A Three Voiced Country
The grassroots activist groups for Scots and Gaelic, Oor Vyce and Misneachd, have called on Humza Yousaf and the Scottish Government to appoint a Minister for Scottish Languages to address the pressing concerns around preserving and developing Scotland’s unique linguistic heritage.
In a statement they argue: “As a new Government team is now in place, we see no clear accountability for Scots or Gaelic, and this lack of clarity does not provide our communities with confidence that concerns around preserving and developing our unique linguistic heritage in Scotland will be sufficiently addressed.
While we heard some warm words around Scots and Gaelic and a lot about protecting minority rights during the SNP leadership campaign, we now need those words backed up with action and the rights of Scotland’s linguistic minorities advanced. Both languages require immediate action to prevent further decline.
The Scottish Government consultation report on future support for Gaelic and Scots, and on a promised Scottish Languages Bill is due in the coming months, and it is vital that this report brings together groups from across the two communities to provide Scots and Gaelic a louder voice within Government. We need a Minister for Scottish Languages who can provide accountability and work with wider Scottish society to help advance the rights of Scotland’s minority language communities.”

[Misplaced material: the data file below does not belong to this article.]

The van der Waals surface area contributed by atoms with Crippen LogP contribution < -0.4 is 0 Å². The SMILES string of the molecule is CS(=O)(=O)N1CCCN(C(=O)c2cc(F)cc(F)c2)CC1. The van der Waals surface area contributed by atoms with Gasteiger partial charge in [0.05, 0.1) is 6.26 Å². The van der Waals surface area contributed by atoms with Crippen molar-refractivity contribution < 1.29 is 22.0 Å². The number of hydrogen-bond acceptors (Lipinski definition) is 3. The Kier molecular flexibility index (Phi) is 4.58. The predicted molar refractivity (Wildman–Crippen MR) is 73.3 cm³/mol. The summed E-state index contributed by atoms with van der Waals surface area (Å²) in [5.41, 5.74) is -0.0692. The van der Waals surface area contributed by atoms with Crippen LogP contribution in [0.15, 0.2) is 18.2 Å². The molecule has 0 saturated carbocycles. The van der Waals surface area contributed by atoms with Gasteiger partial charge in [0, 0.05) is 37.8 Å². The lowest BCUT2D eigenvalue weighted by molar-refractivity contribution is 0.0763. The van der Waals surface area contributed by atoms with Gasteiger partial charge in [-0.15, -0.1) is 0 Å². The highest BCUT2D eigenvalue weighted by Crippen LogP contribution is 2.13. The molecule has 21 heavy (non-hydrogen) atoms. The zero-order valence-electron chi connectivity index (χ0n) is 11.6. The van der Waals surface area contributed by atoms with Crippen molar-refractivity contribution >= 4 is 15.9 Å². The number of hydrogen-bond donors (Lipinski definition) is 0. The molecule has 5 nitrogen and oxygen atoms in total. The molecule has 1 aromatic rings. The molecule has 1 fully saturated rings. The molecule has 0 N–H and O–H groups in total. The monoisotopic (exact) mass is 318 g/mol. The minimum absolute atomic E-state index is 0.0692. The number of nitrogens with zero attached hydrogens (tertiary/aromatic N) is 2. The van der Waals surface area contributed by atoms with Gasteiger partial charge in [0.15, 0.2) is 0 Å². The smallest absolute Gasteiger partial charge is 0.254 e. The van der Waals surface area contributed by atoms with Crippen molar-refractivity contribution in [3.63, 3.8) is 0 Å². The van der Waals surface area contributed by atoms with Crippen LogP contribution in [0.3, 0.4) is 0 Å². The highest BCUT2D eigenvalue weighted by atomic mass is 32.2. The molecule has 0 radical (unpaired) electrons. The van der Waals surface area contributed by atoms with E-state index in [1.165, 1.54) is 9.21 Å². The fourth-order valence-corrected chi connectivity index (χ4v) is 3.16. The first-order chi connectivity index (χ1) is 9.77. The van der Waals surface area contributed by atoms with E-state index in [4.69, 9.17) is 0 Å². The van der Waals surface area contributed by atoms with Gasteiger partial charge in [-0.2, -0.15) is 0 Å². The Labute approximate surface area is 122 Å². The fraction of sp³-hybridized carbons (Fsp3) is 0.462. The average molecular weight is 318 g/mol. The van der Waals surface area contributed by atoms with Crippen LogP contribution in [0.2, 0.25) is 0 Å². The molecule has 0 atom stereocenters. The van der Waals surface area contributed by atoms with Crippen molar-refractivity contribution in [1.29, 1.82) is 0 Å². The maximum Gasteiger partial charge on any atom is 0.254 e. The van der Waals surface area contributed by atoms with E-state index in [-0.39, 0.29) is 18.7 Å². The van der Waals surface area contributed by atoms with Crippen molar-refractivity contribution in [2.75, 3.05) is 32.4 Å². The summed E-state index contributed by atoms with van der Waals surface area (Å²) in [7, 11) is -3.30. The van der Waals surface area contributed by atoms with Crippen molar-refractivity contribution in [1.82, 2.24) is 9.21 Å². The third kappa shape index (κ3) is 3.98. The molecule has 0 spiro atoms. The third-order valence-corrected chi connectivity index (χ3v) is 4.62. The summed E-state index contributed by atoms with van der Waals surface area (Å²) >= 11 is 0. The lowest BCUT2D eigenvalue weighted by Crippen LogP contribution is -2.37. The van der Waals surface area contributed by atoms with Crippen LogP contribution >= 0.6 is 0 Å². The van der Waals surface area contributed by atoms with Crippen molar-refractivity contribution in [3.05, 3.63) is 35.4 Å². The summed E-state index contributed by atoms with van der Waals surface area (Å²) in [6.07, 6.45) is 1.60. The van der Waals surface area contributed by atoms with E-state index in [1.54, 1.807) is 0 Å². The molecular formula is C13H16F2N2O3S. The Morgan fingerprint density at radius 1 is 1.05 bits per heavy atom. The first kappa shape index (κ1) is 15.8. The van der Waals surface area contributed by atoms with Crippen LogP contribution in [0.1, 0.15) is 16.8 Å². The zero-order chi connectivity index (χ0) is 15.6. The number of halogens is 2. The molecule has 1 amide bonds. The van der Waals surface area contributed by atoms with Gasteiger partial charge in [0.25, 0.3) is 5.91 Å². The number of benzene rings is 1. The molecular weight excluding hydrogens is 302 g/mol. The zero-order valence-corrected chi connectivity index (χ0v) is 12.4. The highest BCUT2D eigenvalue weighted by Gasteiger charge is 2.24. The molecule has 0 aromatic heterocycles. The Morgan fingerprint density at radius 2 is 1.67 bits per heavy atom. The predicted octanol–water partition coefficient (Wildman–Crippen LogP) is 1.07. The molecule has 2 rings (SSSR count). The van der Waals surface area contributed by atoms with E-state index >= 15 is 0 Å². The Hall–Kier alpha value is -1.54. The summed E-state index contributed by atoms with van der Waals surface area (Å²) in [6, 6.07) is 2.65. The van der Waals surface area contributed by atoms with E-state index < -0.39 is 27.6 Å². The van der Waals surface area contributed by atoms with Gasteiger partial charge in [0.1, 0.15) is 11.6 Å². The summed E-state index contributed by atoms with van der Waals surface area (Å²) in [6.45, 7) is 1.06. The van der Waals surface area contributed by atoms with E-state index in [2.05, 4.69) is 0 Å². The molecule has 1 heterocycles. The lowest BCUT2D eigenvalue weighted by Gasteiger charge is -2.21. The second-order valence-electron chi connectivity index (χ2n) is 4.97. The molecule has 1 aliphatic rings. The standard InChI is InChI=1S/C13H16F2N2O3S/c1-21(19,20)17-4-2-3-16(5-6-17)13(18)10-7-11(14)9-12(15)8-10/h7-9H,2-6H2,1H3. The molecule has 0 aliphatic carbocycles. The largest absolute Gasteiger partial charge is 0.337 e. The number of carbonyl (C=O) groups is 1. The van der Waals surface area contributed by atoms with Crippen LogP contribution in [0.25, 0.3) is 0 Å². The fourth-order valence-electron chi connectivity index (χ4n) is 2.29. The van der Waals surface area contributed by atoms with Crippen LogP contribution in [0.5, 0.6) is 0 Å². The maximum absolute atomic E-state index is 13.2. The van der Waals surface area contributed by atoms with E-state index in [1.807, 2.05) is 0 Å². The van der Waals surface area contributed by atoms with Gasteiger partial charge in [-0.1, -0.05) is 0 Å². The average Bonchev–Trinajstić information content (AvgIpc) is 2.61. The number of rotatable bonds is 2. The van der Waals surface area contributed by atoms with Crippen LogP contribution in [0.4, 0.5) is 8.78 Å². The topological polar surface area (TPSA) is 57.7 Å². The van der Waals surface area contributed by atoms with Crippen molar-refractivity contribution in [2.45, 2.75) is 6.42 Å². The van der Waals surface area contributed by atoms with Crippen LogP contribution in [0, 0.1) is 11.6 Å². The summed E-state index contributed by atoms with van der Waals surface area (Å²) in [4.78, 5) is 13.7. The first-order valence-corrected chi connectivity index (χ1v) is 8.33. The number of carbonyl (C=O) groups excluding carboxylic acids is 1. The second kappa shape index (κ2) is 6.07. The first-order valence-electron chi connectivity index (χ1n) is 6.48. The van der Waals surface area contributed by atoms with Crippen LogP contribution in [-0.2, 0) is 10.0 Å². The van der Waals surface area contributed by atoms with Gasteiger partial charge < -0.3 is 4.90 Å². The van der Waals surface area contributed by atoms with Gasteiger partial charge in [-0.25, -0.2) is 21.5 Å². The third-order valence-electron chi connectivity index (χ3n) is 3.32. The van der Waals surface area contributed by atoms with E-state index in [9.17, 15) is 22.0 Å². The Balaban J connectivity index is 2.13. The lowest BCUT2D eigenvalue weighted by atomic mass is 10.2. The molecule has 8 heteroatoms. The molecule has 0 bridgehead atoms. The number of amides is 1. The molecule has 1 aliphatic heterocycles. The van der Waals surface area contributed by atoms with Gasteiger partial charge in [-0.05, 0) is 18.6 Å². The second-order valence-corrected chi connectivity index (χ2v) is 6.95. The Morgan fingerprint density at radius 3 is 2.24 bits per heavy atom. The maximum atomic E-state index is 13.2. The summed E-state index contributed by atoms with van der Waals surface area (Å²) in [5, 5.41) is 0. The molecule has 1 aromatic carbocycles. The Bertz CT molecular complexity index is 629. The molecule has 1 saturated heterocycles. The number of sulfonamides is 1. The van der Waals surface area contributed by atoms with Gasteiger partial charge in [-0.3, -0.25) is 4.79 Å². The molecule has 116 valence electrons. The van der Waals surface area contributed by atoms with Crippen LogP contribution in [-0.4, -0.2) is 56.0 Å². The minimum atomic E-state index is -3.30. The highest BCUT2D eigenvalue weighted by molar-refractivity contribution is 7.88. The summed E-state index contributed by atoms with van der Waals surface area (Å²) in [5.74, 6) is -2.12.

The groups continue saying: “Oor Vyce and Misneachd are committed to promoting and protecting the use of Scots and Gaelic in Scotland, and we believe that the appointment of a Minister for Scottish Languages is a crucial step in ensuring that our linguistic heritage is preserved for future generations.”
It’s certainly a positive thing to see Gaelic and Scots campaigners organising together, as Iain Crichton Smith says “Let our three voiced country sing in a new world”, but the appointment of a Minister for Scottish Languages would need to coincide with a Scottish Languages Bill with real bite, and with the clout of having a substantially increased budget to deliver from. We are welcoming pitches and organising commissions on how to do more than ‘protect’ Scots and Gaelic in the coming weeks.
Ideas we are looking at include: radical rural housing reform; mandatory gaelic immersion in the Gàidhealtachd; dedicated Scots radio output; much greater resources and funding for the provision of adult Gaelic courses; greater support in place for those raising children with Gaelic as their home language, including regular grants for Gaelic-speaking families; integration of Scots curriculum into schools including Higher Scots.